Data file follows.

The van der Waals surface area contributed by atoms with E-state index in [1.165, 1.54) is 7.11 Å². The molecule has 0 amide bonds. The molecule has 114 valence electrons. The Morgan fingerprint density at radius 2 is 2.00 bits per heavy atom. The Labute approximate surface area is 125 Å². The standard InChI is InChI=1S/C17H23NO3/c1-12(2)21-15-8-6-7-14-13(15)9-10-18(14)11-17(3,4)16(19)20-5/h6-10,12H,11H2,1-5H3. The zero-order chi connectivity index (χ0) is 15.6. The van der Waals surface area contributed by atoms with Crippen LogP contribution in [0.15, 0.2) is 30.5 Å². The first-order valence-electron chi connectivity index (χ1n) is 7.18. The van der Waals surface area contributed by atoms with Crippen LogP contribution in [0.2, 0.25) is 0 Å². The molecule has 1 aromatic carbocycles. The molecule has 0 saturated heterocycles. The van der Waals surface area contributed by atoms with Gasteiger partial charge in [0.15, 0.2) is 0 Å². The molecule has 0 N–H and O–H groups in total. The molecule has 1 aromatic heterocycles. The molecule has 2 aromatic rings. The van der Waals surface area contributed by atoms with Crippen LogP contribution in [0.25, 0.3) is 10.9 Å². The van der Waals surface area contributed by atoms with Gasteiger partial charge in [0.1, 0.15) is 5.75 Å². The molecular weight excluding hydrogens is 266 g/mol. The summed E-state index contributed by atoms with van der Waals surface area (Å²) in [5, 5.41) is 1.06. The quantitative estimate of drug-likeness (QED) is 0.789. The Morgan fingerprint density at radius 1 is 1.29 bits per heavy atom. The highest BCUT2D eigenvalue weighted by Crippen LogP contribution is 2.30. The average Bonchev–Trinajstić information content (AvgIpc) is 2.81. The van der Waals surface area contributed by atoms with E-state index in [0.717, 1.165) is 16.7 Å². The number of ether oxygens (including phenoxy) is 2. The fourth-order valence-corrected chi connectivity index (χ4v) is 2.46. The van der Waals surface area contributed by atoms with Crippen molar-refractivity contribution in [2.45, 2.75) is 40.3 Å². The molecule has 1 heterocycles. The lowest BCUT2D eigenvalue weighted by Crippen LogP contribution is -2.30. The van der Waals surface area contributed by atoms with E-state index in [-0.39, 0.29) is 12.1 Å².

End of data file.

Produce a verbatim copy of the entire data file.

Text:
The van der Waals surface area contributed by atoms with E-state index in [1.165, 1.54) is 7.11 Å². The molecule has 0 amide bonds. The molecule has 114 valence electrons. The Morgan fingerprint density at radius 2 is 2.00 bits per heavy atom. The Labute approximate surface area is 125 Å². The standard InChI is InChI=1S/C17H23NO3/c1-12(2)21-15-8-6-7-14-13(15)9-10-18(14)11-17(3,4)16(19)20-5/h6-10,12H,11H2,1-5H3. The zero-order chi connectivity index (χ0) is 15.6. The van der Waals surface area contributed by atoms with Crippen LogP contribution in [0.15, 0.2) is 30.5 Å². The first-order valence-electron chi connectivity index (χ1n) is 7.18. The van der Waals surface area contributed by atoms with Crippen LogP contribution in [0.2, 0.25) is 0 Å². The molecule has 1 aromatic carbocycles. The molecule has 0 saturated heterocycles. The van der Waals surface area contributed by atoms with Gasteiger partial charge in [0.15, 0.2) is 0 Å². The molecule has 0 N–H and O–H groups in total. The molecule has 1 aromatic heterocycles. The molecule has 2 aromatic rings. The van der Waals surface area contributed by atoms with Crippen LogP contribution in [0.25, 0.3) is 10.9 Å². The van der Waals surface area contributed by atoms with Gasteiger partial charge in [0.1, 0.15) is 5.75 Å². The molecular weight excluding hydrogens is 266 g/mol. The summed E-state index contributed by atoms with van der Waals surface area (Å²) in [5, 5.41) is 1.06. The quantitative estimate of drug-likeness (QED) is 0.789. The Morgan fingerprint density at radius 1 is 1.29 bits per heavy atom. The highest BCUT2D eigenvalue weighted by Crippen LogP contribution is 2.30. The average Bonchev–Trinajstić information content (AvgIpc) is 2.81. The van der Waals surface area contributed by atoms with E-state index in [0.717, 1.165) is 16.7 Å². The number of ether oxygens (including phenoxy) is 2. The fourth-order valence-corrected chi connectivity index (χ4v) is 2.46. The van der Waals surface area contributed by atoms with Crippen molar-refractivity contribution in [2.45, 2.75) is 40.3 Å². The molecule has 1 heterocycles. The lowest BCUT2D eigenvalue weighted by Crippen LogP contribution is -2.30. The van der Waals surface area contributed by atoms with E-state index in [-0.39, 0.29) is 12.1 Å².